Tire Tread Patterns: How they are Useful

Tread design can impact your car in several ways, including road noise, ride quality, and perhaps most importantly, handling and traction. Tread patterns matter the most and influence the overall performance of the vehicle in adverse conditions. If there had been no dirt, snow or wet conditions, on the roads, tires would be without treads.

Symmetrical Tire Tread Patterns
Symmetrical tire pattern is the most common tire pattern today. They have a repetitive pattern on both the halves of the tires. A good advantage of a symmetrical tire pattern is that they can be used at all the wheel positions in the vehicle. As long as the sizes of the wheels on the front and rear of the vehicles are identical they can be rotated around.

Asymmetrical Tire Tread Patterns
Asymmetrical tire patterns are designed in order to fit both dry and wet conditions of the road. The outsides of the tires will be hard in order to facilitate good turning and the insides will have wet weather driving features such as patterns to displace water. The tire walls are designated either as ‘inside’ or ‘outside’. This is to ensure that the right portion of the tread is in the right position. They can also be used at any position on the vehicle given that, they are installed with the right pattern facing the right direction.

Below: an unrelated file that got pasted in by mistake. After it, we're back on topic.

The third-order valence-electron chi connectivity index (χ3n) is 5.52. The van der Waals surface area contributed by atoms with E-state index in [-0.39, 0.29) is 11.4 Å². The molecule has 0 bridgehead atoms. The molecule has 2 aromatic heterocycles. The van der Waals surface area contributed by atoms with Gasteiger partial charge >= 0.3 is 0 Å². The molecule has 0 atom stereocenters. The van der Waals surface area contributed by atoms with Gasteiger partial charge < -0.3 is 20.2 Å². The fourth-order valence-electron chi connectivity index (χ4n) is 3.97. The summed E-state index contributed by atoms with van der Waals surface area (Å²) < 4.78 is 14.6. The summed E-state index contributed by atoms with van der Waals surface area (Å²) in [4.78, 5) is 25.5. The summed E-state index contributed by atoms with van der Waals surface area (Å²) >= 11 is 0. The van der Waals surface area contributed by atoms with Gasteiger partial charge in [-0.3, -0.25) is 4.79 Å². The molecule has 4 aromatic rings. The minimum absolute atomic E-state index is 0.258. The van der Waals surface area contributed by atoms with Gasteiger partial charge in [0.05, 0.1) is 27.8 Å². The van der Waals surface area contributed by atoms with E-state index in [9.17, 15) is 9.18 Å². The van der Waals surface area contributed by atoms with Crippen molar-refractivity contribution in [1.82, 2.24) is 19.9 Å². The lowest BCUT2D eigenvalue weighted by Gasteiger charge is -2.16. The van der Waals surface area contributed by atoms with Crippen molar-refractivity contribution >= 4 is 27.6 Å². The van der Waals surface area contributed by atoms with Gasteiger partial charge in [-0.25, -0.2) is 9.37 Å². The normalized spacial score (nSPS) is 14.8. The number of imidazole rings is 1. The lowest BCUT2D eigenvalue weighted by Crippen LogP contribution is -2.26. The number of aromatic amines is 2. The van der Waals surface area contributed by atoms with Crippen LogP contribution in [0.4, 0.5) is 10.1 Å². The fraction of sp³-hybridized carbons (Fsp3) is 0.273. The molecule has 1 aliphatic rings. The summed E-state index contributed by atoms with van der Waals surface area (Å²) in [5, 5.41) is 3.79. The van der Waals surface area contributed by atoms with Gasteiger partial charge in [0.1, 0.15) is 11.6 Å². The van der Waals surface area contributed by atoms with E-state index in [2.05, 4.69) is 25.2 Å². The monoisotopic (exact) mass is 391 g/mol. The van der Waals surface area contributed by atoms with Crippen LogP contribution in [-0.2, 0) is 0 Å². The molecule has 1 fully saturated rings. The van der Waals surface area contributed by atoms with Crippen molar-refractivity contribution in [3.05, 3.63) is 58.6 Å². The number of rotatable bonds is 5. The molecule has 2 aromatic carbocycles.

Directional Tire Tread Patterns
Directional tire tread patterns have ‘V’ shaped blocks pointing towards the direction of rotation. These blocks are the best among the patterns to eject water. The ‘V’ block effectively deviates the water away from the path of the tire, and sipings channel them off the tire. On water, no other pattern performs as good as a ‘V’ pattern. However, there is a disadvantage while rotating tires in this pattern. They can only be rotated among the front and rear wheels of different axles. But when that is done, the tires have to be removed from the wheels and refitted, which is expensive.

Directional and asymmetrical tire tread patterns
The Directional and asymmetrical tire patterns combine both water displacement and good performance in dry conditions. For this, The ‘V’ blocks are present in the center, but patterns surrounding the center line are asymmetrical. These tires are also designed to be rotated between the same side. But in cars, even this is not possible because of differing tire sizes.